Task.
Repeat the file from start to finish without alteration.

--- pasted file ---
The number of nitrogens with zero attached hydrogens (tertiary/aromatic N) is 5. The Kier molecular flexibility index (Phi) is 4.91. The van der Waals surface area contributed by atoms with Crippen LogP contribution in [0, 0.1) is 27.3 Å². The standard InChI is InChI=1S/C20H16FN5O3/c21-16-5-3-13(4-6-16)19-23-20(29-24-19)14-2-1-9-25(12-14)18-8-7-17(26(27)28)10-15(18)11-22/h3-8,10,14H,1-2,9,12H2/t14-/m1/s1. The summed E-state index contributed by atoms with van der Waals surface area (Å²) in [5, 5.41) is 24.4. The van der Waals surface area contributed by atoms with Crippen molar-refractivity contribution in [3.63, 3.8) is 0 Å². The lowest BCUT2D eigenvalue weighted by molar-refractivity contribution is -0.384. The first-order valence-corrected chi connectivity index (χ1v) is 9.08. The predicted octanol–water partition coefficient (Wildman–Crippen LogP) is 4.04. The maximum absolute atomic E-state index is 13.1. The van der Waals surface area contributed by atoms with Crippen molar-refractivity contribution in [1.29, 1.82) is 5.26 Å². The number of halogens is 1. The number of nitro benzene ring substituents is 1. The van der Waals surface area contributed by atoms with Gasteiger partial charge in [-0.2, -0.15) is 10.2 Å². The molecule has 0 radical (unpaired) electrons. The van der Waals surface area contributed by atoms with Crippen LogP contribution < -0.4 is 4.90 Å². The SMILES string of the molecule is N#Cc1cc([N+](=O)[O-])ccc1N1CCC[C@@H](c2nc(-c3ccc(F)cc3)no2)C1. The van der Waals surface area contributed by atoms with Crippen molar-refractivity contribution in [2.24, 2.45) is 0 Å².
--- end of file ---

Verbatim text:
The number of nitrogens with zero attached hydrogens (tertiary/aromatic N) is 5. The Kier molecular flexibility index (Phi) is 4.91. The van der Waals surface area contributed by atoms with Crippen LogP contribution in [0, 0.1) is 27.3 Å². The standard InChI is InChI=1S/C20H16FN5O3/c21-16-5-3-13(4-6-16)19-23-20(29-24-19)14-2-1-9-25(12-14)18-8-7-17(26(27)28)10-15(18)11-22/h3-8,10,14H,1-2,9,12H2/t14-/m1/s1. The summed E-state index contributed by atoms with van der Waals surface area (Å²) in [5, 5.41) is 24.4. The van der Waals surface area contributed by atoms with Crippen molar-refractivity contribution in [3.63, 3.8) is 0 Å². The lowest BCUT2D eigenvalue weighted by molar-refractivity contribution is -0.384. The first-order valence-corrected chi connectivity index (χ1v) is 9.08. The predicted octanol–water partition coefficient (Wildman–Crippen LogP) is 4.04. The maximum absolute atomic E-state index is 13.1. The van der Waals surface area contributed by atoms with Crippen molar-refractivity contribution in [1.29, 1.82) is 5.26 Å². The number of halogens is 1. The number of nitro benzene ring substituents is 1. The van der Waals surface area contributed by atoms with Gasteiger partial charge in [-0.2, -0.15) is 10.2 Å². The molecule has 0 radical (unpaired) electrons. The van der Waals surface area contributed by atoms with Crippen LogP contribution < -0.4 is 4.90 Å². The SMILES string of the molecule is N#Cc1cc([N+](=O)[O-])ccc1N1CCC[C@@H](c2nc(-c3ccc(F)cc3)no2)C1. The van der Waals surface area contributed by atoms with Crippen molar-refractivity contribution in [2.24, 2.45) is 0 Å².